Rohingya refugees banished to Bhashan Char island off Bangladesh’s southwestern coast have alleged they were beaten by the country’s officials for holding a hunger strike to demand better living conditions and to be reunited with their families in camps on the mainland.
Several Rohingya, who did not want to be named, told Al Jazeera that men, women and even children were “beaten with sticks” by Bangladeshi naval officers after they went on a four-day hunger strike last month.
Photographs of men wounded by the beatings were provided to Al Jazeera by Rohingya activists who did not want to be named, fearing official retribution.
“Listen, there is no one here that is happy with the living conditions. We are not given enough food to eat, we don’t have clothes to wear, we don’t have phones. We have nothing,” said one Rohingya who wished to remain anonymous.
Bangladesh last year constructed facilities for 100,000 people on Bhashan Char, a muddy silt islet in the cyclone-prone coastal belt in the Bay of Bengal, saying they needed to take the pressure off crowded camps that are home to nearly a million Rohingya.
The mainly Muslim Rohingya live in sprawling refugee camps in southern Bangladesh, most having arrived from neighbouring Myanmar in late 2017 after fleeing a military crackdown that the United Nations said was conducted with genocidal intent.
In a bid to curb the spread of coronavirus in the crowded camps, more than 300 Rohingya were transported to Bhashan Char in May after they tried to escape to Malaysia on a boat.
‘Living conditions deplorable’
But those on the island told Al Jazeera that living conditions were deplorable because of insufficient food and water.
“We didn’t eat for four days because we want to get out of here. We went on a hunger strike, but they forced us to eat and beat us so much. They beat the young women, too. Their violence was worse than the Burmese [Myanmar] military, even they never beat us this badly,” one man, who said he wanted to be reunited with his family in the mainland Kutupalong camp, told Al Jazeera.
Their violence was worse than the Burmese (Myanmar) military…
A Rohingya man
A witness told Al Jazeera that men, women and children, “whoever came in their way were beaten”, while another called the island a “prison”.
“Some of us are sleeping on the concrete floor and there are no covers for sleeping. We are given little food and the water for bathing is making our skin itch and causing eczema,” he said.
Describing the hunger strike, a Rohingya witness told Al Jazeera that participants “refused to eat the food” or meet “the bosses” when “ordered” to do so.
“We refused to go. Then they came for us. We locked ourselves in but they got into the building and beat us. They said we have to eat the food and we cannot do as we please because they are in charge,” he said.
The Rohingya said children as young as four were also on the hunger strike. “Even the children told the officials they will not accept food until they know we can all return to Kutupalong, but they were forced to eat.” Kutupalong is one of the largest Rohingya camps located in Cox’s Bazar district of Bangladesh.
Brad Adams, Asia director of Human Rights Watch, called on authorities to “allow United Nations experts to conduct an independent assessment of the island and to ensure that any relocation there is voluntary”.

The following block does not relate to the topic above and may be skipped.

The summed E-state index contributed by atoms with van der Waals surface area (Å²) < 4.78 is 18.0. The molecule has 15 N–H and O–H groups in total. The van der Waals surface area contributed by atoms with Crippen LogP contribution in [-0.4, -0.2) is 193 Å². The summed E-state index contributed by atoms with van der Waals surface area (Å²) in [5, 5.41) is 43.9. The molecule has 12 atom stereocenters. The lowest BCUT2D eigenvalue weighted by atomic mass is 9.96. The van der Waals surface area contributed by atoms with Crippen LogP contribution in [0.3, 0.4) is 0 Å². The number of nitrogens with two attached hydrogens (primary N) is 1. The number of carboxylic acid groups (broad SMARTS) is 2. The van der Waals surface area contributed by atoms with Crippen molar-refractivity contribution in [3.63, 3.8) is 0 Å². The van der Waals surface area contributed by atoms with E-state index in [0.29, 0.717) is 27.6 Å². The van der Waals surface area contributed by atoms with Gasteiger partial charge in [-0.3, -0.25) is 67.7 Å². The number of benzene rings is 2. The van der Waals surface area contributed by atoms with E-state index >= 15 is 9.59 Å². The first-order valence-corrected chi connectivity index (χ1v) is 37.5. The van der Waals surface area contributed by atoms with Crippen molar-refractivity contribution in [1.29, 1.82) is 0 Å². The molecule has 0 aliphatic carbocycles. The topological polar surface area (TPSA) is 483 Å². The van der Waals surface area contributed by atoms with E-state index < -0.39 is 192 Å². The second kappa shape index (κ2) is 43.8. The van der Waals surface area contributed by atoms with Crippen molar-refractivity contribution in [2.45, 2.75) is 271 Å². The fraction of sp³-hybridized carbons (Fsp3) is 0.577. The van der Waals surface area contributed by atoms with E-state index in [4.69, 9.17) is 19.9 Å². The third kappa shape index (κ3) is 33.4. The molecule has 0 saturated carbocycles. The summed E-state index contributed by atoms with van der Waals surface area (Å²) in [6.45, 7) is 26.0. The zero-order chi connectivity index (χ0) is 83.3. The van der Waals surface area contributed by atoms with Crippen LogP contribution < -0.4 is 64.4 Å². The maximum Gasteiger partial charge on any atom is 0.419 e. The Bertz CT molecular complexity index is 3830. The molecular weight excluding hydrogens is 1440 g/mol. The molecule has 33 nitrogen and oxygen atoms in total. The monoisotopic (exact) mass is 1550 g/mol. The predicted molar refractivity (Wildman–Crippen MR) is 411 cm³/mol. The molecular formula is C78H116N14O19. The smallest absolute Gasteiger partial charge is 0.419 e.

“In a darkly ironic attempt to portray Bhasan Char as a safe location, Bangladesh authorities beat Rohingya refugees, including children, who were protesting their detention and begging to return to their families in Cox’s Bazar,” he said in a statement last week.
‘No school, no mosque, nothing’
Out of the 306 refugees on the island, there are 30 children, 97 men and 179 women, according to the witnesses.
“We have been here for more than five months. There is no school, no mosque, nothing. There is nothing here. They don’t let us go anywhere. We stay in our rooms to eat, sleep and pray,” said a witness.
“The bosses are telling us we have to stay here because this place has been made for us, and they will bring more people from Kutupalong camp to stay here,” he said.
Unlike the mainland Rohingya camps, there are currently no NGOs or UN refugee agency personnel on Bhasan Char island.
But UNHCR spokeswoman Louise Donovan told Al Jazeera the UN has informed Dhaka it is “prepared” to visit the island to assess the humanitarian situation.
She said it is “now urgent for the UN to have access to the Rohingya” and in light of reports of abuse on the island, “it is even more urgent that the UN protection visit to Bhasan Char can go ahead as soon as possible in order that we can interview the refugees directly”.
Last month, a group comprising 40 Rohingya “leaders” visiting Bangladesh, was sent to Bhashan Char to assess the facilities on the islet, but London-based journalist and filmmaker Shafiur Rahman said such steps were “simply PR [public relations]”.
Rahman told Al Jazeera he spoke to members of the Rohingya group about impressions of their trip to the island. He said one person told him “It is better to go to Myanmar than this island”.
He said another member of the group added: “Even if we don’t have a roof in Myanmar, we will manage. We don’t want to live inside a golden cage. Our dream remains to go back to our land. Give us our land back.”
The Bangladesh Navy and Office of the Refugee Relief and Repatriation Commissioner did not reply to Al Jazeera’s request for a response to the allegations by the time of the publication of this article.